STOCKHOLM, Norway -- Lundin Norway has discovered small quantities of oil in the Albert prospect in the northern Norwegian North Sea.
The semisub Bredford Dolphin drilled well 6201/11-3 in 382 m (1,253 ft) water depth in license PL 519, 65 km (40.3 mi) northwest of Snorre field. Main objective was to test Cretaceous and Triassic age sandstones of a multiple-target structure.
Oil was encountered oil in a thin Cretaceous reservoir sequence at the predicted level. However, the thinness and uncertain distribution of the reservoir do not allow for a resource estimate at this stage. Further geophysical and geological studies will be needed.
The Triassic secondary reservoir was tight without movable hydrocarbons. A minor column of movable hydrocarbons was encountered in a Palaeocene secondary target.
Ashley Heppenstall, president and CEO of parent company Lundin Petroleum (NASDAQ:LUPE), said: "The existence of oil-bearing Cretaceous reservoir in the Albert well is encouraging. In the event we can find thicker Cretaceous reservoir sections over this large structure there remains potential for commercial discoveries in this area."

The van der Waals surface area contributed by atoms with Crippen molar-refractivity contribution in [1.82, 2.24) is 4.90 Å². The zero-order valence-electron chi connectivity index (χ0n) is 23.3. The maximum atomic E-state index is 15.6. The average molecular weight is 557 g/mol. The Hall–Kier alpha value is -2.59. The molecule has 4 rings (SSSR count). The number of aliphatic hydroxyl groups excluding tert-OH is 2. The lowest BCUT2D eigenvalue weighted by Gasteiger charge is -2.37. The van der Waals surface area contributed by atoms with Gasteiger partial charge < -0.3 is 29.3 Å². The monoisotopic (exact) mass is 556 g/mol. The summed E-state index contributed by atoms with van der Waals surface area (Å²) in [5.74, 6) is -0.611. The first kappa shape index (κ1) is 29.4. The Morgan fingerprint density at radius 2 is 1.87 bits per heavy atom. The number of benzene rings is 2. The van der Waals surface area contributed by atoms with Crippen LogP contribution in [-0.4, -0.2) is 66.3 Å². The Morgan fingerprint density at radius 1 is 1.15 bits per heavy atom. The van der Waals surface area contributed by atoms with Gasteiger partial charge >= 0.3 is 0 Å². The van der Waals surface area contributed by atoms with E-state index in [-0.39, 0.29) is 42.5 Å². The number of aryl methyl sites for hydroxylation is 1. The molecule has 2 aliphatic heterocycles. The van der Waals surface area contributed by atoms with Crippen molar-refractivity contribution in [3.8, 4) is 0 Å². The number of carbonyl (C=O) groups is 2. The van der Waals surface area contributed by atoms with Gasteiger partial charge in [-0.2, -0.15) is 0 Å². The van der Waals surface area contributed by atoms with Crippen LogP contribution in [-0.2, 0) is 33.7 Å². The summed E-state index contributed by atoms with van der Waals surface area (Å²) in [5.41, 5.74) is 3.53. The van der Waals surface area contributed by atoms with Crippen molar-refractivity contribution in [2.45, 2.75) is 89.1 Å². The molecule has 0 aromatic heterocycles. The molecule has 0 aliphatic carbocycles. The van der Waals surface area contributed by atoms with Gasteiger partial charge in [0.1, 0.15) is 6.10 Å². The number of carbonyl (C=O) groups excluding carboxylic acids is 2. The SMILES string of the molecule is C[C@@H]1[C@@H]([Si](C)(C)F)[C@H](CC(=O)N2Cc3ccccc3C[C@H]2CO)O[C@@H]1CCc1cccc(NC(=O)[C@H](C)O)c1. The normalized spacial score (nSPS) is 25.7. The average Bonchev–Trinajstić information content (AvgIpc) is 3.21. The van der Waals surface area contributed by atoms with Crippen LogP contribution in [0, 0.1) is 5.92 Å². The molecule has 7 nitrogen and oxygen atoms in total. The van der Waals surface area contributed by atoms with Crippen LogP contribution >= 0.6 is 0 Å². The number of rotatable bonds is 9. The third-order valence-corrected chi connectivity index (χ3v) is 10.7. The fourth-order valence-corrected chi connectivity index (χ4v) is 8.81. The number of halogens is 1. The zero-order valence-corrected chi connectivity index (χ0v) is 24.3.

Wintershall will now use the rig for an exploration well on PL 47 in the central Norwegian North Sea. The rig will then revert to Lundin to drill the next appraisal well on the Johan Sverdrup field in PL501.
In the Barents Sea, Lundin Norway has started drilling the Snurrevad-Juksa prospect on license PL 490. The well, 7120/6-3 S, is 10 km (6.2 mi) northwest of the producing Snøhvit field. Main objective is to prove hydrocarbons in lower Cretaceous/upper Jurassic reservoirs.
Lundin operates the license in partnership with Noreco and Spring Energy.